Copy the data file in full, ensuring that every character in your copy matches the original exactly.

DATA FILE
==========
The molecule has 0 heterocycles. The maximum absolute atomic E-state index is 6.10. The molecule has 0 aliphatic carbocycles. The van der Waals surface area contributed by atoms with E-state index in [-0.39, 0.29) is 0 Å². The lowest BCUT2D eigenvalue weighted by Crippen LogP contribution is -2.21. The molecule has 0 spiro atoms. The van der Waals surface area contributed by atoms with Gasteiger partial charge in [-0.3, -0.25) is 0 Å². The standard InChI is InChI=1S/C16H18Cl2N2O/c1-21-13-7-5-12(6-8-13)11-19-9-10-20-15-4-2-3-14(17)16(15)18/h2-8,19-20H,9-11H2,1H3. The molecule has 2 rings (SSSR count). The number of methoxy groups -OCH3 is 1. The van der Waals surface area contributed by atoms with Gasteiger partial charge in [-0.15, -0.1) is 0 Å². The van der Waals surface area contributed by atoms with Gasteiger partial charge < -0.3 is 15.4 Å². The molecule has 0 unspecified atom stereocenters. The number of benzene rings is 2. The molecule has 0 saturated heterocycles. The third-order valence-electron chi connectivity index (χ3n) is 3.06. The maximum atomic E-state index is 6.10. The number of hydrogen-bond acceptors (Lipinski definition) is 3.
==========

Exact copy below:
The molecule has 0 heterocycles. The maximum absolute atomic E-state index is 6.10. The molecule has 0 aliphatic carbocycles. The van der Waals surface area contributed by atoms with E-state index in [-0.39, 0.29) is 0 Å². The lowest BCUT2D eigenvalue weighted by Crippen LogP contribution is -2.21. The molecule has 0 spiro atoms. The van der Waals surface area contributed by atoms with Gasteiger partial charge in [-0.3, -0.25) is 0 Å². The standard InChI is InChI=1S/C16H18Cl2N2O/c1-21-13-7-5-12(6-8-13)11-19-9-10-20-15-4-2-3-14(17)16(15)18/h2-8,19-20H,9-11H2,1H3. The molecule has 2 rings (SSSR count). The number of methoxy groups -OCH3 is 1. The van der Waals surface area contributed by atoms with Gasteiger partial charge in [-0.15, -0.1) is 0 Å². The van der Waals surface area contributed by atoms with Gasteiger partial charge < -0.3 is 15.4 Å². The molecule has 0 unspecified atom stereocenters. The number of benzene rings is 2. The molecule has 0 saturated heterocycles. The third-order valence-electron chi connectivity index (χ3n) is 3.06. The maximum atomic E-state index is 6.10. The number of hydrogen-bond acceptors (Lipinski definition) is 3.